If it's Thursday, this must be Mozambique.
Chinese President Hu Jintao signed a series of bilateral agreements Thursday during a visit to Mozambique, cancelling about $20 million in public debt to China (on which no interest was being paid) and promising expanded bilateral trade.
Hu, who is on a 24-hour state visit to Mozambique as part of a tour of eight African countries, announced the agreements after official discussions with Mozambique President Armando Guebuza.
The two leaders signed a range of deals on agriculture and other trade initiatives. China also promised to help Mozambique build schools and a national stadium.
Hu told reporters that the number of export goods that can enter China from Mozambique duty free has risen from 190 to 442. However, no list of these goods is yet available.
Trade between China and Mozambique has been growing quite rapidly. Hu said it is now worth $210 million a year, which is six times the figure for 2001.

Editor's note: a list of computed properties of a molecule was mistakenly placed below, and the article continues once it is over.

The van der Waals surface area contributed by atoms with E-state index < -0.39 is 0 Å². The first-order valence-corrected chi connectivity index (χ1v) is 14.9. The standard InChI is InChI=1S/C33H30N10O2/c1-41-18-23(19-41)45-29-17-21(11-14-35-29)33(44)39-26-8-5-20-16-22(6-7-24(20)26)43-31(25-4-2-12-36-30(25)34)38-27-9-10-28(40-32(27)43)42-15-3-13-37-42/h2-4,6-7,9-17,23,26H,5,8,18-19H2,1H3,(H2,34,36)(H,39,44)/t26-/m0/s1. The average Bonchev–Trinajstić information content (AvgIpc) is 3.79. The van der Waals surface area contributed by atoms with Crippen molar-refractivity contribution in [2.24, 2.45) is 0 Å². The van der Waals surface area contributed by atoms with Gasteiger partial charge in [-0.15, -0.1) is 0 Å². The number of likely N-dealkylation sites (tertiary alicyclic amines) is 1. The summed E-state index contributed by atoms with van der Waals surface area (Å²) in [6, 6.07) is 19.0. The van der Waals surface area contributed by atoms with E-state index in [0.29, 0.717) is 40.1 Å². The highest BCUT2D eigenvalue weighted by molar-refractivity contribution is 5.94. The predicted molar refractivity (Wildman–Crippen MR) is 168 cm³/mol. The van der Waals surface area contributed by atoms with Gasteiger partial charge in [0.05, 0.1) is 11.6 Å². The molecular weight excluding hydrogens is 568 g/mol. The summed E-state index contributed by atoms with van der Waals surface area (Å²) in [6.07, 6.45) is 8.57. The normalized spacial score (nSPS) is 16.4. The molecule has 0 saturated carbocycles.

Mozambique reaffirmed its commitment to Beijing's sacrosanct one-China policy, and its opposition to "Taiwan independence" in any form, according to a joint communique.
It was Hu's second-to-last stop on his eight-nation African tour.
Over the past two weeks, the Chinese president has visited Cameroon, Liberia, Sudan, Zambia, Namibia and South Africa. In each of the nations, he has announced new aid from China or signed economic agreements.
Hu is scheduled to end his tour in Seychelles Saturday.
Speaking in South Africa Wednesday, Hu dismissed concerns that Beijing is developing a neocolonialist relationship with Africa in its drive to tap natural resources for its energy-hungry industries.
Which, as readers of this blog well know, is a lot of hooey.